fascinate

verb
fas·​ci·​nate | \ ˈfa-sə-ˌnāt How to pronounce fascinate (audio) \
fascinated; fascinating\ ˈfas-​ˌnā-​tiŋ How to pronounce fascinate (audio) , ˈfa-​sə-​ˌnā-​ \

Definition of fascinate

transitive verb

1a : to command the interest of : allure was fascinated by carnivals The kids were fascinated with their new toy.
b : to transfix (see transfix sense 1) and hold spellbound by an irresistible power believed that the serpent could fascinate its prey
2 obsolete : bewitch

intransitive verb

: to be irresistibly attractive the novel's flamboyant cover fascinates

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Synonyms for fascinate

Synonyms

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Choose the Right Synonym for fascinate

attract, allure, charm, captivate, fascinate, enchant mean to draw another by exerting a powerful influence. attract applies to any degree or kind of ability to exert influence over another. students attracted by the school's locale allure implies an enticing by what is fair, pleasing, or seductive. an alluring smile charm implies the power of casting a spell over the person or thing affected and so compelling a response charmed by their hospitality , but it may, like captivate, suggest no more than evoking delight or admiration. her performances captivated audiences fascinate suggests a magical influence and tends to stress the ineffectiveness of attempts to resist. a story that continues to fascinate children enchant is perhaps the strongest of these terms in stressing the appeal of the agent and the degree of delight evoked in the subject. hopelessly enchanted by her beauty

Examples of fascinate in a Sentence

a question that fascinates both biologists and anthropologists Her paintings never fail to fascinate.
Recent Examples on the Web Our Alaska shelves are filled with books about bears, those iconic animals that fascinate us with their beauty, power and resemblance in so many ways to ourselves. Nancy Lord, Anchorage Daily News, "A bear book with both personal and historical perspective," 2 May 2021 Conway’s inclinations and talent led him to invent a remarkable cellular automaton called the Game of Life, which continues to fascinate after 50 years. Jean-paul Delahaye, Scientific American, "For Math Fans: Some Puzzles from Game of Life Creator John Conway," 28 Apr. 2021 As an overview of a fascinating career, this book concisely shows how, despite technological leaps such as the space race, human character is what will always fascinate us most. Francis French Washington Post, Star Tribune, "REVIEW: 'The Last American Hero,' by Alice L. George," 7 Dec. 2020 The central beauty and puzzle of art is its ability to fascinate people whom its makers never considered. Thomas Chatterton Williams, Harper's Magazine, "Campaign Literature," 16 Mar. 2021 As an overview of a fascinating career, this book concisely shows how, despite technological leaps such as the space race, human character is what will always fascinate us most. Francis French Washington Post, Star Tribune, "REVIEW: 'The Last American Hero,' by Alice L. George," 7 Dec. 2020 Few archaeological finds fascinate as much as shipwrecks. Meilan Solly, Smithsonian Magazine, "Ninety Fascinating Finds Revealed in 2020," 29 Dec. 2020 As an overview of a fascinating career, this book concisely shows how, despite technological leaps such as the space race, human character is what will always fascinate us most. Francis French Washington Post, Star Tribune, "REVIEW: 'The Last American Hero,' by Alice L. George," 7 Dec. 2020 As an overview of a fascinating career, this book concisely shows how, despite technological leaps such as the space race, human character is what will always fascinate us most. Francis French Washington Post, Star Tribune, "REVIEW: 'The Last American Hero,' by Alice L. George," 7 Dec. 2020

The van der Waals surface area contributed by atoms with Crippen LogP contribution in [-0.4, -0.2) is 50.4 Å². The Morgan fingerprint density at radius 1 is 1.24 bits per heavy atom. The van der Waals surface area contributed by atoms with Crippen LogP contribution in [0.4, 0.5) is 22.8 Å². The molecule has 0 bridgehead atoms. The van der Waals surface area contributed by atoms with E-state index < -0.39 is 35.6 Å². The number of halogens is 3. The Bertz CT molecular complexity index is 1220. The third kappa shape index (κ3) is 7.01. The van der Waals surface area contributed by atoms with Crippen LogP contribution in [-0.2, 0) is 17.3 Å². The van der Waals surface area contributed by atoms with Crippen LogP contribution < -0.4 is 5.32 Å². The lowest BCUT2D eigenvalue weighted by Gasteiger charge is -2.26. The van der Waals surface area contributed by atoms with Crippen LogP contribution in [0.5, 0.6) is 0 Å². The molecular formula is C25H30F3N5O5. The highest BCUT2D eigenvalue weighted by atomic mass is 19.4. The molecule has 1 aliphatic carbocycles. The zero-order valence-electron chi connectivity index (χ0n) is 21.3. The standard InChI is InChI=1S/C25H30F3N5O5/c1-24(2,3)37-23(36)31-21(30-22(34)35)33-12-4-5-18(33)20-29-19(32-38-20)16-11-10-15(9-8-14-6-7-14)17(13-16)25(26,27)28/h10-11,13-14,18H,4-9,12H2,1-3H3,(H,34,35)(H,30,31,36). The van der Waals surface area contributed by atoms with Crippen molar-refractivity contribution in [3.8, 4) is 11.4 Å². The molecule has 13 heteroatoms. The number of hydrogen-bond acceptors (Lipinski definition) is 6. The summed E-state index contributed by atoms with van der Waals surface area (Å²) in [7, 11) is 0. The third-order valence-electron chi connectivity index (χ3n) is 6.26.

These example sentences are selected automatically from various online news sources to reflect current usage of the word 'fascinate.' Views expressed in the examples do not represent the opinion of Merriam-Webster or its editors. Send us feedback.

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First Known Use of fascinate

1591, in the meaning defined at transitive sense 1b

History and Etymology for fascinate

Latin fascinatus, past participle of fascinare, from fascinum evil spell

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Time Traveler for fascinate

Time Traveler

The first known use of fascinate was in 1591

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Statistics for fascinate

Last Updated

5 May 2021

Cite this Entry

“Fascinate.” Merriam-Webster.com Dictionary, Merriam-Webster, https://www.merriam-webster.com/dictionary/fascinate. Accessed 13 May. 2021.

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More Definitions for fascinate

fascinate

verb

English Language Learners Definition of fascinate

: to cause (someone) to be very interested in something or someone

fascinate

verb
fas·​ci·​nate | \ ˈfa-sə-ˌnāt How to pronounce fascinate (audio) \
fascinated; fascinating

Kids Definition of fascinate

1 : to seize and hold the attention of
2 : to attract greatly

Comments on fascinate

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